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Rouen, Place de la Pucelle by Maria White Lowell | Poets.org

July 7, 2013 · 11:51 AM
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Rouen, Place de la Pucelle
by Maria White Lowell

Here blooms the legend, fed by Time and Chance,

Fresh as the morning, though with centuries old,

The whitest lily on the shield of France,

With heart of virgin gold.

 

Along the square she moved, sweet Joan of Arc,

With face more pallid than a daylit star,

Half-seen, half-doubted, while before her dark

Stretched the array of war.

 

Swift passed the battle-smoke of lying breath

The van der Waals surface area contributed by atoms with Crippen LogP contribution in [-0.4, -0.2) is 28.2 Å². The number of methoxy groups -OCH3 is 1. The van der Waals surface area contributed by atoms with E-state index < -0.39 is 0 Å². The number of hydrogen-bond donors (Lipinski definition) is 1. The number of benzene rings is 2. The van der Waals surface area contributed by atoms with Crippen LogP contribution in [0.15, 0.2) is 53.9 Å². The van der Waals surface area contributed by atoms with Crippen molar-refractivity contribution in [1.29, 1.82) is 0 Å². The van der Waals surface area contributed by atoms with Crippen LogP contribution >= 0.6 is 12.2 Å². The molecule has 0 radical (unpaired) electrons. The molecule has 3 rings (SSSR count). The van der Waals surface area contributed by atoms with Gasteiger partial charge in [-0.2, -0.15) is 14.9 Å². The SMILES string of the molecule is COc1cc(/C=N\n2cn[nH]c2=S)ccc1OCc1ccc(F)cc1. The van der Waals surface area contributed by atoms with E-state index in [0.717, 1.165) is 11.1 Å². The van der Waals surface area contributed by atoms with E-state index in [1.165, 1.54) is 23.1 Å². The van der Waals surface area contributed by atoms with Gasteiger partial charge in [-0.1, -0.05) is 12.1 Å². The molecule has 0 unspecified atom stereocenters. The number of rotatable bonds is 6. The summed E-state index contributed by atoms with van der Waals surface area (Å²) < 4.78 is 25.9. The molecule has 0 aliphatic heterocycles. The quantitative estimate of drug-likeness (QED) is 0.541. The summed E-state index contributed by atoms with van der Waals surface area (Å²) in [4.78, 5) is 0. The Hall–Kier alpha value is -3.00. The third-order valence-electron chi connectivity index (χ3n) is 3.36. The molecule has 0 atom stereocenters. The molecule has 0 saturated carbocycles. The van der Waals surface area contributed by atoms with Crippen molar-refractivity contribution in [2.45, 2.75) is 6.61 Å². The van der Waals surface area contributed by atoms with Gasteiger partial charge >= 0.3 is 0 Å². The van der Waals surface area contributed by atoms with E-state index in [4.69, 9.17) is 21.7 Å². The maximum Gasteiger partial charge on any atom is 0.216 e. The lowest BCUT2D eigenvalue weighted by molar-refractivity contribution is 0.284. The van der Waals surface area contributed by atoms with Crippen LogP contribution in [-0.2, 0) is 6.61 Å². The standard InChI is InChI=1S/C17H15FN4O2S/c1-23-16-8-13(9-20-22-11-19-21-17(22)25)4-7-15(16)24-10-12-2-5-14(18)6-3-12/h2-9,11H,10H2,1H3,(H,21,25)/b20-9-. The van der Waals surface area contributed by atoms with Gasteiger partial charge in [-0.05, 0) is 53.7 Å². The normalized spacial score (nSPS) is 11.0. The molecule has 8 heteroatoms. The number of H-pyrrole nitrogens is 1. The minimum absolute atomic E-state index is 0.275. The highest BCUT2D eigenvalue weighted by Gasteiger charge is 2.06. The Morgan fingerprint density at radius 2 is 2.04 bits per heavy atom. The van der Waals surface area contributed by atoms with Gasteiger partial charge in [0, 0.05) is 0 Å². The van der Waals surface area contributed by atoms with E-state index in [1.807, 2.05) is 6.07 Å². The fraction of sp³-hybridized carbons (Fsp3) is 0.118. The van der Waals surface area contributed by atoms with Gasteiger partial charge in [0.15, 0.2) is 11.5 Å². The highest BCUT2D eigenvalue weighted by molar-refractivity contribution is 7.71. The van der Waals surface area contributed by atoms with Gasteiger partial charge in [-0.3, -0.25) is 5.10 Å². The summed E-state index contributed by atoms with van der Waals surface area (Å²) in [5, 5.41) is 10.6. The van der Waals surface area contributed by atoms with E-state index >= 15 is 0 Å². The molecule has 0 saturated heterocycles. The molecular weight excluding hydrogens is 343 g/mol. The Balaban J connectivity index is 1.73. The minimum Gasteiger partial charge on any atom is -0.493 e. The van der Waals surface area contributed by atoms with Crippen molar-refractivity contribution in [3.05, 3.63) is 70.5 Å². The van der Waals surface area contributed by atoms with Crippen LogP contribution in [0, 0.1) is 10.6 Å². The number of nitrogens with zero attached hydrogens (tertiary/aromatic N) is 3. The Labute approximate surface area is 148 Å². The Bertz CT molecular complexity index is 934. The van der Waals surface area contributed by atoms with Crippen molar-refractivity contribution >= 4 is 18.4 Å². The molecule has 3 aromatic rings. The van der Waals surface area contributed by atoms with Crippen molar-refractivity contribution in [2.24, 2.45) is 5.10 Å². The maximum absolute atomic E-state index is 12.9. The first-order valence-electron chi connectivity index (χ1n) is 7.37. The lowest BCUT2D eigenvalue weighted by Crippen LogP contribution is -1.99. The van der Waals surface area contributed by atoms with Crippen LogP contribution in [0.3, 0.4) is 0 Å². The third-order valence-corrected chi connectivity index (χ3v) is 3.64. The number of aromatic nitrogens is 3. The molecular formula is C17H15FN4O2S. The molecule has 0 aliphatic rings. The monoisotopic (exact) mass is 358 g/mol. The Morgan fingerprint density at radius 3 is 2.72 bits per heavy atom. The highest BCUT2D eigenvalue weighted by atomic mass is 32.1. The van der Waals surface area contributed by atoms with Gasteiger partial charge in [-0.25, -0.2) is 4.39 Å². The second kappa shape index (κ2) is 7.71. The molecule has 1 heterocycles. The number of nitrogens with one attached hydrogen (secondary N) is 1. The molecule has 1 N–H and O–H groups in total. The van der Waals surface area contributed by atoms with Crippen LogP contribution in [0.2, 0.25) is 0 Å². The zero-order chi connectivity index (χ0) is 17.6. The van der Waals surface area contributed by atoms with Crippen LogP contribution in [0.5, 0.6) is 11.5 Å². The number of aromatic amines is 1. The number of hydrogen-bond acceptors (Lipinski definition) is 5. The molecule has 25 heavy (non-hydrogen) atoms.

From off her path, as if a wind had blown,

Showing no faithless King, but righteous Death

On the low wooden throne.

 

He would reward her: she who meekly wore

Alike the gilded mail and peasant gown,

As meekly now received one honor more,

The formless, fiery crown.

 

A white dove trembled up the heated air,

And in the opening zenith found its goal;

Soft as a downward feather, dropped a prayer

For each repentant soul.

 

About This Poem

After Joan of Arc's execution, her mother led a push to reverse her conviction for heresy. On this date in 1456, the Church court assembled to address the matter posthumously acquitted her.
Maria White was born on July 8, 1821, in Watertown, Massachusetts. Her husband, fellow poet James Russell Lowell, had her poems collected and published after her death in 1853.

 

 

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